The terms "dependability" and "reliability" are heard throughout the data center industry, and they are often used interchangeably. Dependability is defined as trustworthy and reliable, and reliability is defined as being trustworthy and consistent. The dictionary refers to dependable as a synonym of reliable and reliable as a synonym for dependable. 

Even though these terms appear to be linked; reliability is an attribute of dependability. 

Whichever term you choose may turn into a Data Center availability conversation and that will be defined as the amount of time your data center is available and can be expressed in 9's.

These are the conditions in which we need and expect our data centers to perform and also keep in mind that availability needs both dependability and reliability.

Review the table below and see where your Data Center falls in the maturity curve of dependability.

  • Inefficient design
  • Outages/Downtime
  • Infrastructure silos
  • Hot spots and High Temperatures
  • Independent power and cooling
  • No monitoring or reporting
  • Lack of lifecycle management
  • No redundancy
  • Dedicated power & cooling systems
  • Single UPS and generator
  • Cabling and pathways lacking
  • Lack of capacity planning
  • Dedicated utility power
  • UPS and Battery Backup
  • Redundant cooling systems
  • Back-up generator
  • Redundant power
  • Redundant cooling
  • Scalable/Flexible
  • Energy efficient


After reviewing the table above where are with your dependability on the maturity curve? Are you looking for five 9's of availability?  The concept of "five 9's" availability is more of a marketing figure and doesn't always stand up in practicality. While 99.999 is impressive that may still leave you with 5.3 minutes a year of downtime.

Unfortunately, even with a substantial investment in your IT hardware and software platforms it is likely not enough to maintain five 9's unless it can be matched with the facilities infrastructure that can support the same business goals.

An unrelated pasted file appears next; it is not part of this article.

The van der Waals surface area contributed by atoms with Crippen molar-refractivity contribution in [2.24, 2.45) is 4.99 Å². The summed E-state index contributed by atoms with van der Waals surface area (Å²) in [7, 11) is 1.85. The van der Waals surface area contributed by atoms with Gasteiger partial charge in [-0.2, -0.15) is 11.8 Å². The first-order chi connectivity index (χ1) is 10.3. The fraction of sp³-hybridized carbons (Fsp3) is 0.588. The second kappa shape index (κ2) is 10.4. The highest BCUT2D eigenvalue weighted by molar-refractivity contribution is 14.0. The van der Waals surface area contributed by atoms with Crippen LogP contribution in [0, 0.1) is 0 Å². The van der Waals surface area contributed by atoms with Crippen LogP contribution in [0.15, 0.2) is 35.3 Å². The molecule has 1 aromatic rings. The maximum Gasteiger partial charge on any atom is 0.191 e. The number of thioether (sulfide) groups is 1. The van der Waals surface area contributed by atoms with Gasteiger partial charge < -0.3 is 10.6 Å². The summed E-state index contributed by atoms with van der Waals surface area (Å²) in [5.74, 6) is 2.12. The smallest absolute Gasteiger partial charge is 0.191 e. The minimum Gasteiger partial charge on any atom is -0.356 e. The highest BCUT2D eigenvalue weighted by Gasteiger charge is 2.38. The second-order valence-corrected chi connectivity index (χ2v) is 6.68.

Below are the actual breakdowns of the availability per the Data Center tiers availability above.

Availability %

Downtime per year

Downtime per quarter

Downtime per month

Downtime per week

Downtime per day (24 hours)

90% ("one nine")

36.53 days

9.13 days

73.05 hours

16.80 hours

2.40 hours

99% ("two nines")

3.65 days

21.9 hours

7.31 hours

1.68 hours

14.40 minutes

99.9% ("three nines")

8.77 hours

2.19 hours

43.83 minutes

10.08 minutes

1.44 minutes

99.99% ("four nines")

52.60 minutes

13.15 minutes

4.38 minutes

1.01 minutes

8.64 seconds

99.999% ("five nines")

5.26 minutes

1.31 minutes

26.30 seconds

6.05 seconds

864.00 milliseconds

The goal of most data centers is sustained continuous operation of the IT equipment. Is this within your grasp? 

Let's keep some commonsense principles in mind that will help improve the dependability and reliability in your data center.

  • Simplicity is more reliable than complexity.
  • Computers are more reliable than people.
  • Equipment performance degrades over time and use.
  • Higher quality equipment has better availability and reliability than poor quality equipment.
  • The accuracy of un-calibrated sensors and transducers decreases over time.
  • Starting and stopping equipment imparts more stress than when equipment is in stable operation.

In these cases, the goal is to deliver 100 percent computer room availability. To achieve 100 percent availability, you will need dependability. 

Two leading factors that affect the dependability and reliability of a data center: physical infrastructure and operating staff.

Let us help you find the weak links in your reliability chain and bolster your critical facilities infrastructure. Schedule a workshop with our Facilities Infrastructure Team to help evaluate and roadmap your data center to dependability.

And don't forget to meet with our Data Center practice to gain the same dependability with your IT hardware and software so that in the end your data center can truly be dependable.